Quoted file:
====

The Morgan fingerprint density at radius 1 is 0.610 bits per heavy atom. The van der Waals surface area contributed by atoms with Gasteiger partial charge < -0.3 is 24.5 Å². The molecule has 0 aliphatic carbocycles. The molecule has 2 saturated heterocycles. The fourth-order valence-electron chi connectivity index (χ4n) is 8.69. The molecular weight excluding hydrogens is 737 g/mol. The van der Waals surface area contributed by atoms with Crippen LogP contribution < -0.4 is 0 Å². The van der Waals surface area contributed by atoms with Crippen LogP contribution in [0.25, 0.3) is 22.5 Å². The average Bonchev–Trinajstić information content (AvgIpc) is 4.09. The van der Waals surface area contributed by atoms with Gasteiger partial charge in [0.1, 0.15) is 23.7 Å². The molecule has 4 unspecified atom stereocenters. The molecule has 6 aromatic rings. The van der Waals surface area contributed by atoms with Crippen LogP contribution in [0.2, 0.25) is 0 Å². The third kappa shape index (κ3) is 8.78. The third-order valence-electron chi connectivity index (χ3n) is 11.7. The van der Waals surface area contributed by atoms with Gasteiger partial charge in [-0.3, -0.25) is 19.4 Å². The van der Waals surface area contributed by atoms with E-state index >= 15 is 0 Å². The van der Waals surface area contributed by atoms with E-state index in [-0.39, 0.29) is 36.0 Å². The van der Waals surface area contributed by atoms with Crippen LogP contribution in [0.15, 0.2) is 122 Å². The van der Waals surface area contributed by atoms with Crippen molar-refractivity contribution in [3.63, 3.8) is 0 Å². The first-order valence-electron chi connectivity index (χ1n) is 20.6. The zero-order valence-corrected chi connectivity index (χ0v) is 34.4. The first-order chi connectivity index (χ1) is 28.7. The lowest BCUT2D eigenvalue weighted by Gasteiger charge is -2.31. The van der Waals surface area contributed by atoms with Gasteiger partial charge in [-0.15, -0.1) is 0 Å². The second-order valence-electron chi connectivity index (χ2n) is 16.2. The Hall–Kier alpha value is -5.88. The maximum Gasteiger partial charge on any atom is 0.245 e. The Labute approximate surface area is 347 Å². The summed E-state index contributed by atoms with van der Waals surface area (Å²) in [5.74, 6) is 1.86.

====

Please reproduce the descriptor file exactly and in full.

The Morgan fingerprint density at radius 1 is 0.610 bits per heavy atom. The van der Waals surface area contributed by atoms with Gasteiger partial charge < -0.3 is 24.5 Å². The molecule has 0 aliphatic carbocycles. The molecule has 2 saturated heterocycles. The fourth-order valence-electron chi connectivity index (χ4n) is 8.69. The molecular weight excluding hydrogens is 737 g/mol. The van der Waals surface area contributed by atoms with Crippen LogP contribution < -0.4 is 0 Å². The van der Waals surface area contributed by atoms with Crippen LogP contribution in [0.25, 0.3) is 22.5 Å². The average Bonchev–Trinajstić information content (AvgIpc) is 4.09. The van der Waals surface area contributed by atoms with Gasteiger partial charge in [0.1, 0.15) is 23.7 Å². The molecule has 4 unspecified atom stereocenters. The molecule has 6 aromatic rings. The van der Waals surface area contributed by atoms with Crippen LogP contribution in [0.2, 0.25) is 0 Å². The third kappa shape index (κ3) is 8.78. The third-order valence-electron chi connectivity index (χ3n) is 11.7. The van der Waals surface area contributed by atoms with Gasteiger partial charge in [-0.3, -0.25) is 19.4 Å². The van der Waals surface area contributed by atoms with E-state index >= 15 is 0 Å². The van der Waals surface area contributed by atoms with E-state index in [-0.39, 0.29) is 36.0 Å². The van der Waals surface area contributed by atoms with Crippen LogP contribution in [0.15, 0.2) is 122 Å². The van der Waals surface area contributed by atoms with Crippen molar-refractivity contribution in [3.63, 3.8) is 0 Å². The first-order valence-electron chi connectivity index (χ1n) is 20.6. The zero-order valence-corrected chi connectivity index (χ0v) is 34.4. The first-order chi connectivity index (χ1) is 28.7. The lowest BCUT2D eigenvalue weighted by Gasteiger charge is -2.31. The van der Waals surface area contributed by atoms with Gasteiger partial charge in [-0.15, -0.1) is 0 Å². The second-order valence-electron chi connectivity index (χ2n) is 16.2. The Hall–Kier alpha value is -5.88. The maximum Gasteiger partial charge on any atom is 0.245 e. The Labute approximate surface area is 347 Å². The summed E-state index contributed by atoms with van der Waals surface area (Å²) in [5.74, 6) is 1.86.